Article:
Mesenchymal stem cell therapy (MSCT) aims to prevent relapses and new MRI lesions and improve disability without invasive cytotoxic immunosuppression therapy (Chemotherapy). MSCT can reduce inflammation and regulate the immune system, which is vital in helping improve MS symptoms and promote disease remission.

According to a recent study published by Regmi and colleagues:

"The immunosuppressive activities of MSCs are initiated by cell-to-cell contact and the release of immunoregulatory molecules. By doing so, MSCs can inhibit the proliferation and function of T cells, natural killer cells, B cells, and dendritic cells, and can also increase the proliferation of regulatory T cells." (5)

Choose the treatment that is right for you

Results for Hematopoietic Stem Cell Transplants (HSCT) have been mostly positive for autoimmune diseases, such as Multiple Sclerosis, in which the immune system attacks a patient’s body. The treatment “resets” the immune system, hoping to cease the effects of the disorder. 

However, many patients may be turned off by chemotherapy and the inherent risks associated with such aggressive treatment. Some patients may be in too poor a condition to even attempt this form of therapy. Although safety has dramatically improved with experience, HSCT initially had a 1 in 100 death rate for participants.

Mesenchymal stem cell therapy (MSCT) is a much less invasive and radical procedure, having little impact on the patient. Mesenchymal stem cell therapy (MSCT) gives patients an option for effective treatment without the risk of chemotherapy or who may be too poor to undergo Hematopoietic Stem Cell Transplants HSCT. Additionally, the non-invasive nature of Mesenchymal Stem Cell Therapy (MSCT) allows for repeat treatment over time without continuous damage being done to the body.

So does the immune system need to be destroyed to help neurological conditions such as MS effectively?

No, it does not. Published studies have found that Mesenchymal stem cell therapy (MSCT) can reduce inflammation and regulate the immune system without invasive immunosuppressive treatments (chemotherapy).  Mesenchymal stem cells also offer intrinsic benefits that hematopoietic stem cells do not, such as the ability to differentiate into a variety of cell types, the release of immunoregulatory molecules, promote the release of exosome and growth factors.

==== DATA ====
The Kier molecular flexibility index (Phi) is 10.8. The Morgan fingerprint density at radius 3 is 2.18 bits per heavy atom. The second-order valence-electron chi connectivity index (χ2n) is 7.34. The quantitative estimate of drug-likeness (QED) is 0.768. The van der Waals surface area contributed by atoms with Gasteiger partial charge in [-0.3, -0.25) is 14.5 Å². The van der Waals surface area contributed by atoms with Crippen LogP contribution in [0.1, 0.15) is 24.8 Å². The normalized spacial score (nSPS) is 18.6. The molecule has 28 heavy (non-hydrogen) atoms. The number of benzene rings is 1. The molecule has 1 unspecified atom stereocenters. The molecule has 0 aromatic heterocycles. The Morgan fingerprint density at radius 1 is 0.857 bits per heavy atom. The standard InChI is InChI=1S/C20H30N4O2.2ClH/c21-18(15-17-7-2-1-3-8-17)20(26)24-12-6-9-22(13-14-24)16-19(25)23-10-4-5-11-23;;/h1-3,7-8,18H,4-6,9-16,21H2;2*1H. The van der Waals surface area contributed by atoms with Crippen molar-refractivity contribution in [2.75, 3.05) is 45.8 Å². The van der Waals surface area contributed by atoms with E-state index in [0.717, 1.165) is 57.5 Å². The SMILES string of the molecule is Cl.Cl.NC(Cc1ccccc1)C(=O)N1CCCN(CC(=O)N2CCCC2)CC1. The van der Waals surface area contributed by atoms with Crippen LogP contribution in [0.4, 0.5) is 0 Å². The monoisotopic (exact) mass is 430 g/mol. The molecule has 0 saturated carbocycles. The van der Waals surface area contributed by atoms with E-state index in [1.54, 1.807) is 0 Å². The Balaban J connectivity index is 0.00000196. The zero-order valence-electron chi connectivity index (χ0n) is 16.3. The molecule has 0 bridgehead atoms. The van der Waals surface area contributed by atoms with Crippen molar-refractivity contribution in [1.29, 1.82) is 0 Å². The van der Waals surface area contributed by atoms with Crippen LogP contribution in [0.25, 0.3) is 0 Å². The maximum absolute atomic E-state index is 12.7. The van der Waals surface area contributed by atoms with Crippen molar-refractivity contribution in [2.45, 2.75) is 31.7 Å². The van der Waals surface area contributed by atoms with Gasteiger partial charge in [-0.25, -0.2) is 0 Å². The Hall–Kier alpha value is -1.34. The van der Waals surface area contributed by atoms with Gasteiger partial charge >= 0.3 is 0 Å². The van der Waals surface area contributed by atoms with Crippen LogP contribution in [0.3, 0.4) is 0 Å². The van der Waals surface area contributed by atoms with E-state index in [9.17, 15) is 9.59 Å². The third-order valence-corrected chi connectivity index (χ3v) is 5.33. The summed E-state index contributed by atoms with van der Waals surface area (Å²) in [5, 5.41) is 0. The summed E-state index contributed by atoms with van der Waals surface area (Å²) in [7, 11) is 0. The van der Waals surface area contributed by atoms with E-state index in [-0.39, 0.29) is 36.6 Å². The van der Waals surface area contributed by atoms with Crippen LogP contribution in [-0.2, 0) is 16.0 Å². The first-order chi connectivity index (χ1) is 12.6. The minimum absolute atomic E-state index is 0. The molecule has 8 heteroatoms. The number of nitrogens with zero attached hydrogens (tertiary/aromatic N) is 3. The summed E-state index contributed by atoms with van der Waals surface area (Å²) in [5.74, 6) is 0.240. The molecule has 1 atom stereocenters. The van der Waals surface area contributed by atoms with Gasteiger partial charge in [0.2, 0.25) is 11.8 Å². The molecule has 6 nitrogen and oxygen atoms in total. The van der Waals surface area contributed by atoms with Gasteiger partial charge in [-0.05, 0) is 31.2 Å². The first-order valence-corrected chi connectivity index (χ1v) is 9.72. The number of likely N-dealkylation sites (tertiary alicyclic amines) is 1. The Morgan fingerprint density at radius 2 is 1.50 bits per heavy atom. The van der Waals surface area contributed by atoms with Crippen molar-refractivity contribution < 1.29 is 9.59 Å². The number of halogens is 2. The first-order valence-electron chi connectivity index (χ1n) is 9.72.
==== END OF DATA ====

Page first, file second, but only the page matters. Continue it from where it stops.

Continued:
Are stem cells safe?

Umbilical cord tissue-derived mesenchymal stem cells do not have any risk of rejection within the body. They are youthful, immune-privileged, undifferentiated cells. There are no blood products associated with this type of MSC either, removing the need for a donor match, they are universally accepted. These cells seek out inflammation in the body and begin to heal the damaged tissue. 

Mesenchymal cord tissue-derived stem cells have been administered thousands of times at clinics worldwide. There have never been any recorded instances of rejection (graft vs. host disease).

Benefits of stem cell therapy for MS

​Other potential advantages of mesenchymal stem cell therapy for people with MS include the injected cells' ability to move from the bloodstream to areas of injured tissues, allowing for a comfortable IV administration of these cells into the body. The stem cells will then be attracted to those areas of injury or inflammation and begin the differentiation process to begin the healing process. Stem cell transplants for MS are generally less invasive, have shorter recovery times, and have lasting healing effects on the body.

Want to learn more about stem cell therapy for MS at DVC Stem?

DVC Stem is a stem cell therapy pioneer, offering stem cell therapies for years, and has become a cornerstone of the medical tourism industry. Located in the tropical paradise of Grand Cayman in the Western Caribbean, we offer patients a nearby alternative to traveling long distances and to less ideal locations. Our protocols are IRB approved, and our cells come from regulated, US-based, FDA-compliant laboratories.

We seek to offer the highest quality products, the latest treatments for various conditions, and a world-class setting and service. We administer over 300 million cord tissue-derived mesenchymal stem cells via IV, our treatments are minimally invasive, and we offer interest-free financing for US residents.


(1) J Liang, H. (n.d.). Allogeneic mesenchymal stem CELLS transplantation in the treatment of multiple sclerosis - J Liang, H Zhang, B Hua, H Wang, J wang, z Han, L Sun, 2009. Retrieved February 23, 2021, from

(2) Petrou, P., Kassis, I., Levin, N., Paul, F., Backner, Y., Benoliel, T., . . . Karussis, D. (2020, November 30). Beneficial effects of autologous mesenchymal stem cell transplantation in active progressive multiple sclerosis. Retrieved February 23, 2021, from

(3) V; U. (n.d.). Mesenchymal stem cells in health and disease. Retrieved February 23, 2021, from

(4) Uccelli, A., Laroni, A., Brundin, L., Clanet, M., Fernandez, O., Nabavi, S., . . . MESEMS study group. (2019, May 9). Mesenchymal stem cells for multiple SCLEROSIS (MESEMS): A Randomized, double-blind, CROSS-OVER Phase I/ii clinical trial WITH autologous mesenchymal stem cells for the therapy of multiple sclerosis. Retrieved February 23, 2021, from

(5) Shobha Regmi, Shiva Pathak, Jong Oh Kim, Chul Soon Yong, Jee-Heon Jeong, Mesenchymal stem cell therapy for the treatment of inflammatory diseases: Challenges, opportunities, and future perspectives, European Journal of Cell Biology, Volume 98, Issues 5–8, 2019, 151041, ISSN 0171-9335, (

(6) Mesenchymal stromal cells in the treatment of multiple sclerosis" by S. A. Meletis, et al., published in Stem Cell Research & Therapy in 2018.

(7) Mesenchymal stem cells for the treatment of multiple sclerosis" by S. Scholz, et al., published in The Journal of clinical investigation in 2019.

(8) Multiple sclerosis information page (no date) National Institute of Neurological Disorders and Stroke. U.S. Department of Health and Human Services. Available at: (Accessed: January 17, 2023).